Calgary city council watchdog still hasn't ruled on complaints filed in 2018

City council's decision to create an integrity commissioner to handle complaints of misconduct might still be a relatively recent one but some councillors say the job needs a tune-up.

Integrity commissioner said a year ago that a councillor should apologize for his conduct

Integrity commissioner Sal LoVecchio's two-year contract is up in May, but he still hasn't released a report into complaints filed in 2018. (Scott Dippel/CBC)

Calgary city council's decision to create a position for an integrity commissioner to handle complaints of misconduct might be a relatively recent one but some councillors say the job already needs a tune-up.

There's growing unease with the outgoing holder of the job, Sal LoVecchio, over the way he's handled the role. But there are also concerns that the rules for the job need to be looked at.

The latest controversy involves some longstanding complaints against Coun. Jeromy Farkas. 

It's a situation that should have been resolved in 2019 but it's still dragging on with no end in sight.

In 2018, city council voted 14-1 to eject Farkas from a council meeting. In that moment, it was because he disagreed with information from the city's chief financial officer about a council pay raise.

But it was his decision that day to post a picture on social media of a scorecard that showed a council vote that never actually took place that sparked ire both inside and outside of the council chamber.

At least 3 complaints made

It led to at least three complaints to the integrity commissioner that Farkas broke council's code of conduct.

One of those complaints against Farkas was initially signed by every other member of council.

Under the terms of reference for the integrity commissioner, LoVecchio's job is to determine first if there's any potential merit to the complaints.

He can then try to mediate a solution to the satisfaction of all parties and can ask council's ethics advisor to assist in that process.

However, if there is no satisfactory resolution, then LoVecchio can conduct an investigation and report within 90 days. For more complex matters, that can be extended.

In this case, confusion is the watchword.

Farkas believes matter is resolved

Farkas refused to do an interview with CBC News on what's happened. 

But he did say that he wrote a letter to his council colleagues in December 2019, acknowledging that a year had passed since the incident and that he would do his best to work together with them in the future.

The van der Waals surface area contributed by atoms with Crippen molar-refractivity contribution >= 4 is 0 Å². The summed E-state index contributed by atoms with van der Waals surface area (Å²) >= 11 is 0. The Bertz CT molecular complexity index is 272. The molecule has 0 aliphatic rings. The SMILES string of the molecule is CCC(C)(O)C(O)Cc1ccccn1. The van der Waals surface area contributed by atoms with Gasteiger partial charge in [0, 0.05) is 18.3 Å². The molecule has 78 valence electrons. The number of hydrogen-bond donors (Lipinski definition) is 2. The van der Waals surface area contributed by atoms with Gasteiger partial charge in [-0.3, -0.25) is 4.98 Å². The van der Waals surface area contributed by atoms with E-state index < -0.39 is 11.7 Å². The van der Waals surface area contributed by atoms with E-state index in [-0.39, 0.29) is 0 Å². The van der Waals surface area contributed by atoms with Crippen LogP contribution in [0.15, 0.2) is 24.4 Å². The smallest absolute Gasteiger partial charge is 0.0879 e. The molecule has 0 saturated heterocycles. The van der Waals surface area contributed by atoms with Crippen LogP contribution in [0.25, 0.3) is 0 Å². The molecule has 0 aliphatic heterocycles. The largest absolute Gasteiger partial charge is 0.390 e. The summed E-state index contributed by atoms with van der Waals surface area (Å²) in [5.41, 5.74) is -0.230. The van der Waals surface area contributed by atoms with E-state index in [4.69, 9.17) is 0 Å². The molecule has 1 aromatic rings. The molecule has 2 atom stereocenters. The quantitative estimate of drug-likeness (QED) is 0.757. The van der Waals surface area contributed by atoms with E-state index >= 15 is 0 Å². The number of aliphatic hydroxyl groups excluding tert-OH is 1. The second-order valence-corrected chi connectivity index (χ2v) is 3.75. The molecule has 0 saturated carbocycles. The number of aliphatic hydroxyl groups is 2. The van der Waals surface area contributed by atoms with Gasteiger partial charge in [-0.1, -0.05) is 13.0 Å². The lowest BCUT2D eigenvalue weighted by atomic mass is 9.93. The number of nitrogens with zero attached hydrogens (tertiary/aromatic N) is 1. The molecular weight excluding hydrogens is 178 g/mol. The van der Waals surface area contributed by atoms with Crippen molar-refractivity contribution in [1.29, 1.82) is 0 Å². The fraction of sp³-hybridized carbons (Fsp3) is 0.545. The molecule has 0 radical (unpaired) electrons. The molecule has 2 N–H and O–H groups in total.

He said that he considered the matter resolved.

Farkas could not quote from the letter nor would he provide a copy of it.

Councillors stood behind Mayor Naheed Nenshi in 2018 as he spoke defending the unanimous decision to remove Coun. Jeromy Farkas from a council meeting. (Scott Dippel/CBC)

CBC News has obtained correspondence from LoVecchio to a private citizen about the matter in April 2019. This was five months after the complaints against Farkas were submitted to the integrity commissioner.

"It does not take a rocket scientist to figure out the solution," wrote LoVecchio.  "He [Farkas] must withdraw the posts, which he has done albeit in two instalments, and apologize."

To this day, several members of city council say they have never received an apology from Farkas. 

They have also no idea what is happening with LoVecchio's investigation or why the matter is taking so long to resolve.

'This should have been resolved,' Gondek says

Coun. Jyoti Gondek feels the entire process has gone off the rails.

"This should have been resolved quite some time ago," said Gondek. "This is not a complicated matter to investigate and make a decision about."

When informed about LoVecchio's correspondence on the complaints against Farkas and that it indicates LoVecchio had essentially reached a conclusion a year ago, Gondek said that doesn't sit well with her.

She calls LoVecchio's language "unprofessional".

"I find it unbelievable that a year later, after this communication took place with a resident of Calgary, that there's no report filed yet. That's sloppy."

This is the second time in recent months that LoVecchio has run afoul of council.

LoVecchio's recusal

In February, questions were raised about the appropriateness of some expenses claimed by Coun. Joe Magliocca for a municipalities conference in 2019.

However, LoVecchio had to recuse himself from investigating whether Magliocca broke any rules because the watchdog said he had gone for what he called a social lunch with Magliocca in July 2019.